By Emma Brancatisano | 10 daily news reporter
One in six surgical instruments left inside a patient were not discovered for more than six months, according to new research into the “rare but distressing” mistakes made in one state’s hospitals.
The study, conducted by Macquarie University, analysed investigations into 31 incidents that occurred at Victorian hospitals over five years.
Lead researcher Professor Peter Hibbert said the Victorian numbers are similar to those across most developed health systems, with about 30 occurring each year in Australia.
“It can be a distressing event for patients,” Hibbert said.
Around two-thirds of the foreign bodies were sponges, drain tubes, and vascular devices. The study also recorded retained surgical instruments, a cochlear implant stainless steel template, and guide-wires.
Researchers said the problem occurred mostly in abdominal operations, but no surgery specialty or procedure was “immune”. Incidents also occurred during post-operative care, with one-quarter of left devices being related to post-surgical drain tubes.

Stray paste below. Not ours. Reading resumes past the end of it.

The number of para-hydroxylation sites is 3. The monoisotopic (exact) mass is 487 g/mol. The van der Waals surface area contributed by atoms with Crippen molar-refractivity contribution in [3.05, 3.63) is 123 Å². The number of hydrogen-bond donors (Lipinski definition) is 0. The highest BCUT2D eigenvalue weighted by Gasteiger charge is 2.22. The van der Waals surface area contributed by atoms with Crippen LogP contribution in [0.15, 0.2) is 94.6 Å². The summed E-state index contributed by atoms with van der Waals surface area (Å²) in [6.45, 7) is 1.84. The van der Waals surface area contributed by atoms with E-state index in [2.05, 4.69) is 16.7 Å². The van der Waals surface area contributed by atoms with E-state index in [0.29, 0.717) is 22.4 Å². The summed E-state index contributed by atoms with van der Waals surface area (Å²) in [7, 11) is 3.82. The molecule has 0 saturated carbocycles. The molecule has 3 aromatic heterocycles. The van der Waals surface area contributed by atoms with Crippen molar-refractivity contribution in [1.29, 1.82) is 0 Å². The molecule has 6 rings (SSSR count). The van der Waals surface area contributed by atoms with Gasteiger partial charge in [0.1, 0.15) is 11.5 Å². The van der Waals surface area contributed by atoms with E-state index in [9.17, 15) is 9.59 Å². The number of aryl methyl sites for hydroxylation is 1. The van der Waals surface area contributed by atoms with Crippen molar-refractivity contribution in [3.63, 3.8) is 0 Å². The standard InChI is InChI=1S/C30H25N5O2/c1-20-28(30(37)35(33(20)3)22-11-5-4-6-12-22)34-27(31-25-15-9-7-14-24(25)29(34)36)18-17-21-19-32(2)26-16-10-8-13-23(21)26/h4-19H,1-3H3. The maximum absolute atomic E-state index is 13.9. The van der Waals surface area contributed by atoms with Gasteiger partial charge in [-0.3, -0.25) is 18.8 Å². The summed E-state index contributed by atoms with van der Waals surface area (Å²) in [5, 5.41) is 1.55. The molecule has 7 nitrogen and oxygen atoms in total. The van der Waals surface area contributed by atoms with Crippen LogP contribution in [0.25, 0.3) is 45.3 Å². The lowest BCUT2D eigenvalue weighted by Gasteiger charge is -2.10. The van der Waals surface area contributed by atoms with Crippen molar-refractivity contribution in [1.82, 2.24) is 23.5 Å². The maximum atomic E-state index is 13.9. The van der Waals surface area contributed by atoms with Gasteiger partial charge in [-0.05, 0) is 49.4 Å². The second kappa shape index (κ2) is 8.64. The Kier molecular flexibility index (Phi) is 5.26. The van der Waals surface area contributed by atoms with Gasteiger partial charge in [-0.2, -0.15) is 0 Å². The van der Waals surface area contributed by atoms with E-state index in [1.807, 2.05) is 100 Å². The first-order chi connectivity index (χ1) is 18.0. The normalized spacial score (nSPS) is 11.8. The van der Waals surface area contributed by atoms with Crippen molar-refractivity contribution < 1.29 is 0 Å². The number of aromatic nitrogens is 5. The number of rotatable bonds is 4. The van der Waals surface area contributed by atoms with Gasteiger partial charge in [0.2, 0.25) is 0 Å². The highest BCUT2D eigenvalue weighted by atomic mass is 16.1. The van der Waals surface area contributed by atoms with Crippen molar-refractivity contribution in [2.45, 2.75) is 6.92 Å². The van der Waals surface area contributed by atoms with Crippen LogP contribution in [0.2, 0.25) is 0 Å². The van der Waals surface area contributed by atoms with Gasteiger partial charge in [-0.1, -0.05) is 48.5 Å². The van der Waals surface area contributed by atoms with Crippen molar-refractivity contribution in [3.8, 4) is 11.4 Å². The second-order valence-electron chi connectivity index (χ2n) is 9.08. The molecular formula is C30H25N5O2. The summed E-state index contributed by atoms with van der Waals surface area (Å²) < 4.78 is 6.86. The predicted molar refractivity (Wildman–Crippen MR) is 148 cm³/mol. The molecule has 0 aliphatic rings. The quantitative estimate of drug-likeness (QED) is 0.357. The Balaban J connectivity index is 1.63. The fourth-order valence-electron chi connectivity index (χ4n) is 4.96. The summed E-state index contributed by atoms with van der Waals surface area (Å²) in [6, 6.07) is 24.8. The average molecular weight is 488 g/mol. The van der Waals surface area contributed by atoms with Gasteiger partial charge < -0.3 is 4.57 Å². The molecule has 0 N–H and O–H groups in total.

They found almost one-quarter of the retained items were discovered on the day of the procedure, and all but one of the cases requiring a second surgery.
“These foreign bodies can cause pain, loss of function and infections. Left in for an extended time, people did re-present to emergency with serious pain and they had to be re-operated on,” Hibbert said.
Injuries to patients included perforations, bowel obstructions, sepsis or serious infections.
Despite this, Hibbert emphasised the incidents happen rarely, and said most surgical teams manage their devices and device counts well.
“The majority of incidents don’t occur because clinicians are doing the wrong thing, but because of the complex system in which they work,” he said.
In one incident, a register was left unsupervised to complete a procedure by securing a surgical drain — a process they were not familiar with and had no information on fixing the drain “packaging”.
In another incident, a microvascular clamp was left inside a patient following a 10-hour surgery that involved two surgical teams and three separate device counts for different parts of the operation. The researchers noted seven scrub nursers were on leave at the time, and “confusing” handovers were left.
Researchers recommended managing fatigue, noise, and interruptions — particularly during long or complex surgeries — to reduce mistakes during device counts.
They also suggested changing the design and use of post-surgical drain tubes, adding the set-up of operating theatres was key to ensuring all surgical staff were informed.